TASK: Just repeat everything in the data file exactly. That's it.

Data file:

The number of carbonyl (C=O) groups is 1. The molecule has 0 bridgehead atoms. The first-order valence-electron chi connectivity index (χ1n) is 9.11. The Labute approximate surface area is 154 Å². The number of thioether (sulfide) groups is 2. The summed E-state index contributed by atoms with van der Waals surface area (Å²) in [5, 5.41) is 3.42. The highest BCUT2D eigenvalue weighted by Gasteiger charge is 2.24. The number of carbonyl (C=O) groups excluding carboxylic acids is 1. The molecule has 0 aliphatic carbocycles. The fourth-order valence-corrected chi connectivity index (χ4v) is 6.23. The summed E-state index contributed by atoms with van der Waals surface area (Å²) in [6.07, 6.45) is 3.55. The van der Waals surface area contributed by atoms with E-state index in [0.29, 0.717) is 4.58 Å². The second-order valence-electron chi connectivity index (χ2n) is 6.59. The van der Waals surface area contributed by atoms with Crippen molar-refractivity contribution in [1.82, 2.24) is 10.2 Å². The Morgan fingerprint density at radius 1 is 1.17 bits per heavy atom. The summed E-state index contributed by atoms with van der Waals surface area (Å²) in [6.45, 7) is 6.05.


The number of carbonyl (C=O) groups is 1. The molecule has 0 bridgehead atoms. The first-order valence-electron chi connectivity index (χ1n) is 9.11. The Labute approximate surface area is 154 Å². The number of thioether (sulfide) groups is 2. The summed E-state index contributed by atoms with van der Waals surface area (Å²) in [5, 5.41) is 3.42. The highest BCUT2D eigenvalue weighted by Gasteiger charge is 2.24. The number of carbonyl (C=O) groups excluding carboxylic acids is 1. The molecule has 0 aliphatic carbocycles. The fourth-order valence-corrected chi connectivity index (χ4v) is 6.23. The summed E-state index contributed by atoms with van der Waals surface area (Å²) in [6.07, 6.45) is 3.55. The van der Waals surface area contributed by atoms with E-state index in [0.29, 0.717) is 4.58 Å². The second-order valence-electron chi connectivity index (χ2n) is 6.59. The van der Waals surface area contributed by atoms with Crippen molar-refractivity contribution in [1.82, 2.24) is 10.2 Å². The Morgan fingerprint density at radius 1 is 1.17 bits per heavy atom. The summed E-state index contributed by atoms with van der Waals surface area (Å²) in [6.45, 7) is 6.05.